This Month's Highlights
Plus Home Theater and Quadricentennial 2009.
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By now, you’re aware of the Hudson-Fulton-Champlain Quadricentennial, celebrating the 400th anniversary of Henry Hudson’s great sail. But what was the river like during each of the other centennials? For its exhibition, titled Dutch New York: The Roots of Hudson Valley Culture, the Hudson River Museum takes a look at the Dutch influence in America in 1609, 1709, 1809, 1909, and 2009. The museum has pulled together paintings, prints, photos, decorative arts, maps, and other objects spanning New York’s history starting from when Hudson originally voyaged, through Washington Irving’s writings, to turn-of-the-century riverside celebrations, and ending with a look at the river today.
Reeling Them In
We’re in the middle of the summer blockbuster season, and with all the amped-up, hype-filled popcorn flicks crowding the multiplex, it’s hard to have an intelligent discussion about cinema (unless you count debating the relative merits between the robots in Terminator and the robots in Transformers intelligent). Your salvation lies in the Pelham Picture House’s new Reel Insider series, which launches on June 2. There, serious cinephiles can meet for a reception, watch a preview of an art-house film with Rolling Stone critic Peter Travers, and participate in a Q&A with critics and filmmakers. The inaugural movie will be Moon—which stars Sam Rockwell as a lone lunar employee whose mental health begins to deteriorate from the solitude—and director Duncan Jones will join Travers for a post-film discussion.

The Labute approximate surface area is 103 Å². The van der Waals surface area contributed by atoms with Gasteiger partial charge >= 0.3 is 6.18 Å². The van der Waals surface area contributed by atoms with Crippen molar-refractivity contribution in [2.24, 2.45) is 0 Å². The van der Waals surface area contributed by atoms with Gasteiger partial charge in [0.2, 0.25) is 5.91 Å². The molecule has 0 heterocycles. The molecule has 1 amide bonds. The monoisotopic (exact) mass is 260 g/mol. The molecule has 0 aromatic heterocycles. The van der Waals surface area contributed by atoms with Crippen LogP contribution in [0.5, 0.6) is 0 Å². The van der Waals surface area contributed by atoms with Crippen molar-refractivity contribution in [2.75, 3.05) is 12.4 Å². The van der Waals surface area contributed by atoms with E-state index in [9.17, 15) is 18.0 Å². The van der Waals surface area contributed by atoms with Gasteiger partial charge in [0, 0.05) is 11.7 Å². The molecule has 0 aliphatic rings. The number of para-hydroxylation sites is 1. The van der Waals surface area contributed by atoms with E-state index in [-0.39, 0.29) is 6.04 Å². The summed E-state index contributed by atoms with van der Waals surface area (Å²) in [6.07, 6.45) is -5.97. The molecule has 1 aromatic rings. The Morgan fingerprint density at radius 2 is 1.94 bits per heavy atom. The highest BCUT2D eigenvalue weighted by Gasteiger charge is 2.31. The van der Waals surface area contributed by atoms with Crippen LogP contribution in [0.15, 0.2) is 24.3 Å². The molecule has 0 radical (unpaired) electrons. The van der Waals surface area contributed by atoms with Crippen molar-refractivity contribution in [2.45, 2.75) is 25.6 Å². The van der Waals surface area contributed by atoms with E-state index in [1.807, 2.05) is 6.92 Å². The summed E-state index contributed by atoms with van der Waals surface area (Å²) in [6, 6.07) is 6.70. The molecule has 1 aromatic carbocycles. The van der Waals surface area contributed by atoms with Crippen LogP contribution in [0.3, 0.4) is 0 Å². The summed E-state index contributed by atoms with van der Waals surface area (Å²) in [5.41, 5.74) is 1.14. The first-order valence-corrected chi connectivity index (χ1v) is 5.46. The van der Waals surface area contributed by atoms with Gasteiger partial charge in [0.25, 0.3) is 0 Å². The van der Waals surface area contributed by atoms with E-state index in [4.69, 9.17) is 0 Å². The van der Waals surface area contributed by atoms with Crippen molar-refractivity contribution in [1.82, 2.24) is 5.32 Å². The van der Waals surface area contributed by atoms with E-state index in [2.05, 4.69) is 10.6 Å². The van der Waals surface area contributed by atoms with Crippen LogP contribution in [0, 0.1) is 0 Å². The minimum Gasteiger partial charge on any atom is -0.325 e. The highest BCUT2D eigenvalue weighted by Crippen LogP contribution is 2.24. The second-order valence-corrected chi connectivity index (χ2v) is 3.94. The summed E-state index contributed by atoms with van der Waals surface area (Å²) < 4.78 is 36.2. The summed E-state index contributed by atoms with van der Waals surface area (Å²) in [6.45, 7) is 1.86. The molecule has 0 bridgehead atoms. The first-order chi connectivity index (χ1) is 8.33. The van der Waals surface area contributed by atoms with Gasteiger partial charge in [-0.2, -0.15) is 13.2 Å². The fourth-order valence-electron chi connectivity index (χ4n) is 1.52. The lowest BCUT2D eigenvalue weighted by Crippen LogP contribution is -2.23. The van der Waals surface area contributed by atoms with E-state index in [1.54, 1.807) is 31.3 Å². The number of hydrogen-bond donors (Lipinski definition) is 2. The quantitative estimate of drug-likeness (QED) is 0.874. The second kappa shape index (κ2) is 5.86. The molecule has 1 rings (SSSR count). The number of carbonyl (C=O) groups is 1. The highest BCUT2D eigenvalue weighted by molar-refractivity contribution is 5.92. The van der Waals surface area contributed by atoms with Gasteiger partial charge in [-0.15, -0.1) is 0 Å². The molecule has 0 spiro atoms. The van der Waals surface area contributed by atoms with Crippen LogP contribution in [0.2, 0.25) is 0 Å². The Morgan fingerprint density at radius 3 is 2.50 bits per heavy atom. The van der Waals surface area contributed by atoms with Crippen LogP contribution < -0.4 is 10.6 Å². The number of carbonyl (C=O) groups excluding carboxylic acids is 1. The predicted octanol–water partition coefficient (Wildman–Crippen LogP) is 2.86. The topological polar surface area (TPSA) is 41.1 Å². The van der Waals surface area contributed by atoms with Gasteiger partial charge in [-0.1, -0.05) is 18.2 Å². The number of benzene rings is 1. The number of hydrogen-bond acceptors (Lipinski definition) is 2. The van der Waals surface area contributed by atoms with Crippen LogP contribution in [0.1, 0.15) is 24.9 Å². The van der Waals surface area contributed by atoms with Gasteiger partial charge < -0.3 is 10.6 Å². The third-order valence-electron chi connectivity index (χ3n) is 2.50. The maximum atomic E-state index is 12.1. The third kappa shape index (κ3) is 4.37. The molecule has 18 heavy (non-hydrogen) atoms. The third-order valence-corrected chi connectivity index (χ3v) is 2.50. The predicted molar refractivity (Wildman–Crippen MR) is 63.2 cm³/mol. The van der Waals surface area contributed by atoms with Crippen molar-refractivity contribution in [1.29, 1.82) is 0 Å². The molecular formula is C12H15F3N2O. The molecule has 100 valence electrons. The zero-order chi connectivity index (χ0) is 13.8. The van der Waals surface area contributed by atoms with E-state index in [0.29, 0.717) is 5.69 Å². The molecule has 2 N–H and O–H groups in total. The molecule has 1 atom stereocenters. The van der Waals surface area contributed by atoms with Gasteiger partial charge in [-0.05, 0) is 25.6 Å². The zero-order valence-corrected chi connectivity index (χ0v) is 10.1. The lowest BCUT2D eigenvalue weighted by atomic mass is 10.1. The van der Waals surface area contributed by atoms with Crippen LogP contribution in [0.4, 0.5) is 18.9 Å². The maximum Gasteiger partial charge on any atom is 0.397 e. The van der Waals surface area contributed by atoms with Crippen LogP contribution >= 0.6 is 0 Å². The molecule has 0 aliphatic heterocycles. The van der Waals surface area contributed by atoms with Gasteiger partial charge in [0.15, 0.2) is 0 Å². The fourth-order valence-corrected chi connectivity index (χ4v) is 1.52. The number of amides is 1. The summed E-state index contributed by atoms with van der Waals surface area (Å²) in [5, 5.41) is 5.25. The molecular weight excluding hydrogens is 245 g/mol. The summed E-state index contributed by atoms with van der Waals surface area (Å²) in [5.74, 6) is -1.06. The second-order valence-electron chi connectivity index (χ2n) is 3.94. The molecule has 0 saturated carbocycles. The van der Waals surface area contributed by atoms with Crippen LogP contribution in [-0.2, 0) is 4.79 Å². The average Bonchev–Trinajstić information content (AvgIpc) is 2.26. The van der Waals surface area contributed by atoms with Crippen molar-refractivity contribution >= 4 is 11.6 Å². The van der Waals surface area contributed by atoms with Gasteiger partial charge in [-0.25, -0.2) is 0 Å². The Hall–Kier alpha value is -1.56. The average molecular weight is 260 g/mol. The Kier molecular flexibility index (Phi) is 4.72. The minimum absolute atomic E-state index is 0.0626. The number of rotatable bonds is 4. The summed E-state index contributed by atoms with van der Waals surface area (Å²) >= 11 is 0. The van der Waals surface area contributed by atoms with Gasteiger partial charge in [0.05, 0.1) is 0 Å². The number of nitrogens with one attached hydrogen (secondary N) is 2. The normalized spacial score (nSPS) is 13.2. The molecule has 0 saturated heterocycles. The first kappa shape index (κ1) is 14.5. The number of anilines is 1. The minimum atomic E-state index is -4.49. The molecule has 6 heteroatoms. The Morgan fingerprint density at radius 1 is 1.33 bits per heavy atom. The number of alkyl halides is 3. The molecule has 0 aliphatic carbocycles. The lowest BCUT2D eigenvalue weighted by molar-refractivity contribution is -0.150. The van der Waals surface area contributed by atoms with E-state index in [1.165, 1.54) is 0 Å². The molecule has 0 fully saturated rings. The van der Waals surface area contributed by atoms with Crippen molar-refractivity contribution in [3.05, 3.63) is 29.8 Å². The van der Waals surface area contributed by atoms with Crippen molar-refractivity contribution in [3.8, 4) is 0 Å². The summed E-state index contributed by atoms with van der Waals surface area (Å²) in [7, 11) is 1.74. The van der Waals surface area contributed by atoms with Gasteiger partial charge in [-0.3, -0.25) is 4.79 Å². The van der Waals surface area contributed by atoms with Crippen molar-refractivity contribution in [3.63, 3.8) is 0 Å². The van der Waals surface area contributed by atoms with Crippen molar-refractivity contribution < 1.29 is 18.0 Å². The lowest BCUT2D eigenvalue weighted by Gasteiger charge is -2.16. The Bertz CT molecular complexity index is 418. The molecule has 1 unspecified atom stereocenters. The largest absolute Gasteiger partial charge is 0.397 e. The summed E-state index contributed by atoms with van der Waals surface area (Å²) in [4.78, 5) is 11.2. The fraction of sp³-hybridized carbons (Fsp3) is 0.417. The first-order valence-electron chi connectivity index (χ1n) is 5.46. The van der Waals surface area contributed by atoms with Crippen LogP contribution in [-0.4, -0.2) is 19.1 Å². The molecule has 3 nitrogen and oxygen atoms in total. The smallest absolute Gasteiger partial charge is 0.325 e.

Like longer days, lush gardens, and the ubiquitous ice-cream truck, the Caramoor International Music Festival is one of the pleasures we look forward to every summer. This year is no exception, and the festival starts off strong with a performance by Metropolitan Opera star Susan Graham on June 27. The mezzo-soprano will perform knockout arias by Mozart, accompanied by Caramoor’s resident Orchestra of St. Luke’s, which will close the evening by tackling the famed Beethoven’s Fifth. The rest of the festival is no slouch, either: look for concerts with Béla Fleck, Paquito D’Rivera, Alisa Weilerstein, and more, including a first-ever pops concert and fireworks display on July 4.
What’s the use of a Latin jazz performance if you can’t get up and dance to it? ArtsWestchester understands. That’s why, for its Mambo Dance Party on June 13, it’ll teach you how to do the mambo with some live dance instruction. Music is provided by veteran pianist Gilberto “Pulpo” Colon, Jr. When he gets his ensemble going, you won’t be able to stay still if you try.
It’s always been hard to classify the kinda poppy, kinda country, slightly twangy sound of Old 97’s—but people like it that way. The band has “drawn on country rock, folk rock and the British Invasion in ever-shifting proportions,” the New York Times writes of the group’s most recent album, Blame It On Gravity. You can hear these shape-shifting tunes when the Old 97’s visit the Tarrytown Music Hall on June 26.
The musical revue I Love You, You’re Perfect, Now Change, which debuted Off-Broadway in 1996, went on to become the second-longest-running Off-Broadway show in history (behind The Fantasticks). The show is today being run in more than 250 cities worldwide. Next stop: Elmsford. Catch it at the Westchester Broadway Theatre on June 18, where it’ll stay until August 2. Ask the box office about “economic stimulus” deals on tickets.
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